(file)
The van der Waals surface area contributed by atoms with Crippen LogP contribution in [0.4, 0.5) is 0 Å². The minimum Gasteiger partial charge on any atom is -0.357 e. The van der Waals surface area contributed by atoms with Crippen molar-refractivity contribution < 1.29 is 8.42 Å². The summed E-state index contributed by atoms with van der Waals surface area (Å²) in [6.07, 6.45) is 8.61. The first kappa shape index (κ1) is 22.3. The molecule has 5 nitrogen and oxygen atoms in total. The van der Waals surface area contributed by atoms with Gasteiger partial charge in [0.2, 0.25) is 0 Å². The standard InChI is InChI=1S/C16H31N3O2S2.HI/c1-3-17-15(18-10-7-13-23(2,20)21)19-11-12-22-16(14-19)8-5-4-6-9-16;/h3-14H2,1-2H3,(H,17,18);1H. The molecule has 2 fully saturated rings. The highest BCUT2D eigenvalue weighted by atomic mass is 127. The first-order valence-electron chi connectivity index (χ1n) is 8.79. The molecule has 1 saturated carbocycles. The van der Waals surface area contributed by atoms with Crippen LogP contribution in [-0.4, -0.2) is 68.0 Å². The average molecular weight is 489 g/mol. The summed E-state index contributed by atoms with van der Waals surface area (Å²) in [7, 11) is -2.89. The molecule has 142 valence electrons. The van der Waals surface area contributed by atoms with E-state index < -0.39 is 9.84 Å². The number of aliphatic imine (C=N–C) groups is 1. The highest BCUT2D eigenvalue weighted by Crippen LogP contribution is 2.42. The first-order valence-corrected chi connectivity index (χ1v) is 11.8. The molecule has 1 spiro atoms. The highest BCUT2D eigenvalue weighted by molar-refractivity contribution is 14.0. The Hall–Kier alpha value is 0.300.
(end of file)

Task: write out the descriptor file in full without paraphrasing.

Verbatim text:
The van der Waals surface area contributed by atoms with Crippen LogP contribution in [0.4, 0.5) is 0 Å². The minimum Gasteiger partial charge on any atom is -0.357 e. The van der Waals surface area contributed by atoms with Crippen molar-refractivity contribution < 1.29 is 8.42 Å². The summed E-state index contributed by atoms with van der Waals surface area (Å²) in [6.07, 6.45) is 8.61. The first kappa shape index (κ1) is 22.3. The molecule has 5 nitrogen and oxygen atoms in total. The van der Waals surface area contributed by atoms with Gasteiger partial charge in [0.2, 0.25) is 0 Å². The standard InChI is InChI=1S/C16H31N3O2S2.HI/c1-3-17-15(18-10-7-13-23(2,20)21)19-11-12-22-16(14-19)8-5-4-6-9-16;/h3-14H2,1-2H3,(H,17,18);1H. The molecule has 2 fully saturated rings. The highest BCUT2D eigenvalue weighted by atomic mass is 127. The first-order valence-electron chi connectivity index (χ1n) is 8.79. The molecule has 1 saturated carbocycles. The van der Waals surface area contributed by atoms with Crippen LogP contribution in [-0.4, -0.2) is 68.0 Å². The average molecular weight is 489 g/mol. The summed E-state index contributed by atoms with van der Waals surface area (Å²) in [7, 11) is -2.89. The molecule has 142 valence electrons. The van der Waals surface area contributed by atoms with E-state index < -0.39 is 9.84 Å². The number of aliphatic imine (C=N–C) groups is 1. The highest BCUT2D eigenvalue weighted by Crippen LogP contribution is 2.42. The first-order valence-corrected chi connectivity index (χ1v) is 11.8. The molecule has 1 spiro atoms. The highest BCUT2D eigenvalue weighted by molar-refractivity contribution is 14.0. The Hall–Kier alpha value is 0.300.